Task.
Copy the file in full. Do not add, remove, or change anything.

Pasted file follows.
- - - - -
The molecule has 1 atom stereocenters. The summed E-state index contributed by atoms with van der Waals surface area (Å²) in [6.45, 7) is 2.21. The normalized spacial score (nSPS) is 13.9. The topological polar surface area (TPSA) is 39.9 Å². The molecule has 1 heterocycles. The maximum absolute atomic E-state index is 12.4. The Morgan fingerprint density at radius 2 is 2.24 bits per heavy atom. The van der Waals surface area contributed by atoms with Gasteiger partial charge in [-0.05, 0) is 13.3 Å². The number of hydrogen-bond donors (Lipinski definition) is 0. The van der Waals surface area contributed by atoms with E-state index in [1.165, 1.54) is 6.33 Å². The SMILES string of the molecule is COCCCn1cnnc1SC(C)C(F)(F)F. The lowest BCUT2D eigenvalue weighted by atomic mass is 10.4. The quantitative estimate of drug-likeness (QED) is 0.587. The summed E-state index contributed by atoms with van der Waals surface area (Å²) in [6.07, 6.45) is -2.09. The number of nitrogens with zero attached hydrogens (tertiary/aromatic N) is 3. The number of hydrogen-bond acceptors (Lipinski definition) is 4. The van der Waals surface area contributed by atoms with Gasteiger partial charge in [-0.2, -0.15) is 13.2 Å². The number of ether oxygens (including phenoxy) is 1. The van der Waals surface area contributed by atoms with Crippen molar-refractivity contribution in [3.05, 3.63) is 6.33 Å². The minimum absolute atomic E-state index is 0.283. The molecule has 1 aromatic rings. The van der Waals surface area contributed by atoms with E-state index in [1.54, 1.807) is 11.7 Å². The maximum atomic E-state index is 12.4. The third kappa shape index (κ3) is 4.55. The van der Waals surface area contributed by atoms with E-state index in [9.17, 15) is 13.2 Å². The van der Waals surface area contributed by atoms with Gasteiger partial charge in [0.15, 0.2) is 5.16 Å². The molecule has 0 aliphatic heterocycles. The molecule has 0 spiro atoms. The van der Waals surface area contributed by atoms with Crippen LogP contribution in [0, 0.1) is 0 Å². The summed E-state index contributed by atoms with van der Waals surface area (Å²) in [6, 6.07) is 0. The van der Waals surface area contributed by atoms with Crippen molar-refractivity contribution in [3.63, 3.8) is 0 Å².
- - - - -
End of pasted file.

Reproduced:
The molecule has 1 atom stereocenters. The summed E-state index contributed by atoms with van der Waals surface area (Å²) in [6.45, 7) is 2.21. The normalized spacial score (nSPS) is 13.9. The topological polar surface area (TPSA) is 39.9 Å². The molecule has 1 heterocycles. The maximum absolute atomic E-state index is 12.4. The Morgan fingerprint density at radius 2 is 2.24 bits per heavy atom. The van der Waals surface area contributed by atoms with Gasteiger partial charge in [-0.05, 0) is 13.3 Å². The number of hydrogen-bond donors (Lipinski definition) is 0. The van der Waals surface area contributed by atoms with E-state index in [1.165, 1.54) is 6.33 Å². The SMILES string of the molecule is COCCCn1cnnc1SC(C)C(F)(F)F. The lowest BCUT2D eigenvalue weighted by atomic mass is 10.4. The quantitative estimate of drug-likeness (QED) is 0.587. The summed E-state index contributed by atoms with van der Waals surface area (Å²) in [6.07, 6.45) is -2.09. The number of nitrogens with zero attached hydrogens (tertiary/aromatic N) is 3. The number of hydrogen-bond acceptors (Lipinski definition) is 4. The van der Waals surface area contributed by atoms with Gasteiger partial charge in [-0.2, -0.15) is 13.2 Å². The number of ether oxygens (including phenoxy) is 1. The van der Waals surface area contributed by atoms with Crippen molar-refractivity contribution in [3.05, 3.63) is 6.33 Å². The minimum absolute atomic E-state index is 0.283. The molecule has 1 aromatic rings. The van der Waals surface area contributed by atoms with E-state index in [1.54, 1.807) is 11.7 Å². The maximum atomic E-state index is 12.4. The third kappa shape index (κ3) is 4.55. The van der Waals surface area contributed by atoms with E-state index in [9.17, 15) is 13.2 Å². The van der Waals surface area contributed by atoms with Gasteiger partial charge in [0.15, 0.2) is 5.16 Å². The molecule has 0 aliphatic heterocycles. The molecule has 0 spiro atoms. The van der Waals surface area contributed by atoms with Crippen LogP contribution in [0, 0.1) is 0 Å². The summed E-state index contributed by atoms with van der Waals surface area (Å²) in [6, 6.07) is 0. The van der Waals surface area contributed by atoms with Crippen molar-refractivity contribution in [3.63, 3.8) is 0 Å².